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Boston’s Handel and Haydn Society Turns 200

0 Ann Drinan

Claiming to be the oldest continuously performing orchestra in America, the Handel and Haydn Society celebrates 200 years this year. The Society gave the American premiere performances of Verdi’s Requiem in 1878 and Bach’s St. Matthew Passion in 1879.

The Society was created at the conclusion of the War of 1812, giving a performance of highlights from Handel’s Creation and Messiah. Following this performance, a group of 44 amateur choristers and instrumentalists formed the Handel and Haydn Society on April 13, 2019.

Both the New York Times and Symphony magazine published interesting articles about the Society, giving its history in some detail. Some interesting facts:

  • The original chorus had 100 members: 90 men and 10 women. Only men could be members; women were invited guests. This situation lasted until 1967.
  • The Society has commissioned choral works over the centuries, from such noted composers as John Knowles Paine, Horatio Parker, Randall Thompson, and John Tavener.
  • In 1865 the chorus had 700 members; this settled down to about 300 in the latter part of the century.
  • For the 200th anniversary celebration, the Society has commissioned a work by Gabriela Lena Frank that will be premiered at the 2015 Chorus America Conference on June 18 in Boston.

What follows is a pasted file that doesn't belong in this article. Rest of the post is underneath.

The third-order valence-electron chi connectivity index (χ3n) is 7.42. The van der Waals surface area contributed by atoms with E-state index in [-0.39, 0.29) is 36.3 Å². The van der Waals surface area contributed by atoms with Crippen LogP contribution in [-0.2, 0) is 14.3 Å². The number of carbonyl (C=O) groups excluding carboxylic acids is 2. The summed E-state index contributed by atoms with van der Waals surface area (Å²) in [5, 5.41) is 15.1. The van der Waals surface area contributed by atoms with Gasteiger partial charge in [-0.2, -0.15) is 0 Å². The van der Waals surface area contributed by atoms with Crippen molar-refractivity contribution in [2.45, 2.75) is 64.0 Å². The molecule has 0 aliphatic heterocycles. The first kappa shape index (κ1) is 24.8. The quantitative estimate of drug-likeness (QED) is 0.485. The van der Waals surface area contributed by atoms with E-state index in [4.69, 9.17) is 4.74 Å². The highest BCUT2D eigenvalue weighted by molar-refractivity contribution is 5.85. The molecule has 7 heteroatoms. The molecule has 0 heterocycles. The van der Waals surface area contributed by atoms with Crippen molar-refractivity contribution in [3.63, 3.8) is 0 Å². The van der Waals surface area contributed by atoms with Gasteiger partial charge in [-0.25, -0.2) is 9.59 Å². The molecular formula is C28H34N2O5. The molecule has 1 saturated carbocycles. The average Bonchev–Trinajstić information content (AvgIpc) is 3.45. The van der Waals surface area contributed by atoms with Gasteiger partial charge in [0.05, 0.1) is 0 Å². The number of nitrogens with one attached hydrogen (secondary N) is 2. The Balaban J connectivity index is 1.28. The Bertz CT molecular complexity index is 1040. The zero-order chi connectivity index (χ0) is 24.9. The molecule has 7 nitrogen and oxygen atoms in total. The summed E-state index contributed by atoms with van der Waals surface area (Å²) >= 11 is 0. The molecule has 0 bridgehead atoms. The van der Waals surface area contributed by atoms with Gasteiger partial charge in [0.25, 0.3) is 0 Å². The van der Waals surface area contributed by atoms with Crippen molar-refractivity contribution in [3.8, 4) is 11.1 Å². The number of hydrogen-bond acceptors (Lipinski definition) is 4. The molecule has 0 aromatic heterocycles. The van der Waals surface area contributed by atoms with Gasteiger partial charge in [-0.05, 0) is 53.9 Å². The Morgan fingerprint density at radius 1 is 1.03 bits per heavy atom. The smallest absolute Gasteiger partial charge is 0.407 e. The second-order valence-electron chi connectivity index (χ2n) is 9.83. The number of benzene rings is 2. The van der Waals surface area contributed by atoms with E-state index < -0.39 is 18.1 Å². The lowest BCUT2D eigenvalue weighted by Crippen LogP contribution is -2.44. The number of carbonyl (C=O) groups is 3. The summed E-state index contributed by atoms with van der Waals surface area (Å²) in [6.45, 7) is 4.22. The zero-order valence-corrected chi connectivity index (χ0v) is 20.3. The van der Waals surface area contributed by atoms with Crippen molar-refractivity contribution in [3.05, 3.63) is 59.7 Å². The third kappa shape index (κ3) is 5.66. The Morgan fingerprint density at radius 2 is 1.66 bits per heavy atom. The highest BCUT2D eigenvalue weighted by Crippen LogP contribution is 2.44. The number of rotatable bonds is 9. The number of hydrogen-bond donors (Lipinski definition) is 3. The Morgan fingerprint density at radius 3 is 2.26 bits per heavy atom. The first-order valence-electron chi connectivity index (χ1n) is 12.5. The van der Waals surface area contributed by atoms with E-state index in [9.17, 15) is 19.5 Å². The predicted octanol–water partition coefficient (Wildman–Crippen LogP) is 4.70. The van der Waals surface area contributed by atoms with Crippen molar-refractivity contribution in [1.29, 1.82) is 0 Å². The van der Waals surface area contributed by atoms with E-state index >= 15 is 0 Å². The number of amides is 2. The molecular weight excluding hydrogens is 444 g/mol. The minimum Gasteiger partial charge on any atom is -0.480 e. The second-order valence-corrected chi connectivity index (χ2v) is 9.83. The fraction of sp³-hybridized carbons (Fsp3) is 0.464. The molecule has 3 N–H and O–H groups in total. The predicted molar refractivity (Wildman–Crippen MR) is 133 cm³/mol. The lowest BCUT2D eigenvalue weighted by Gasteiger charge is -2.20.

• The Society hired Thomas Dunn in 1967 after a very negative review by the new Boston Globe music critic Michael Steinberg, who complained about the size of the orchestra and chorus and their large sound. Maestro Dunn slimmed down the numbers in both the chorus and orchestra, and began performances of contemporary works.
  • Mr. Dunn was succeeded by Christopher Hogwood, who transformed the Society into the use of period instruments by 1989.
  • Mr. Hogwood was followed by Grant Llewellyn and Roger Norrington.
  • Harry Christophs took over in 2008 and leads an orchestra & chorus with a $5 million budget.

To quote from Harry Christophs interview with Chester Lane in Symphony magazine:

The beauty of the period-instrument movement is the amazing knowledge all the players have of their own instruments — the history, the treatises. That’s what makes my job wonderful. As a conductor you can feed off the fantastic array of instruments in front of you… One of our big aims is trying to make the music sound new. I think it does sound fresh to an audience. It sounds alive. And a lot of people are coming to this for the first time. That’s exciting!”

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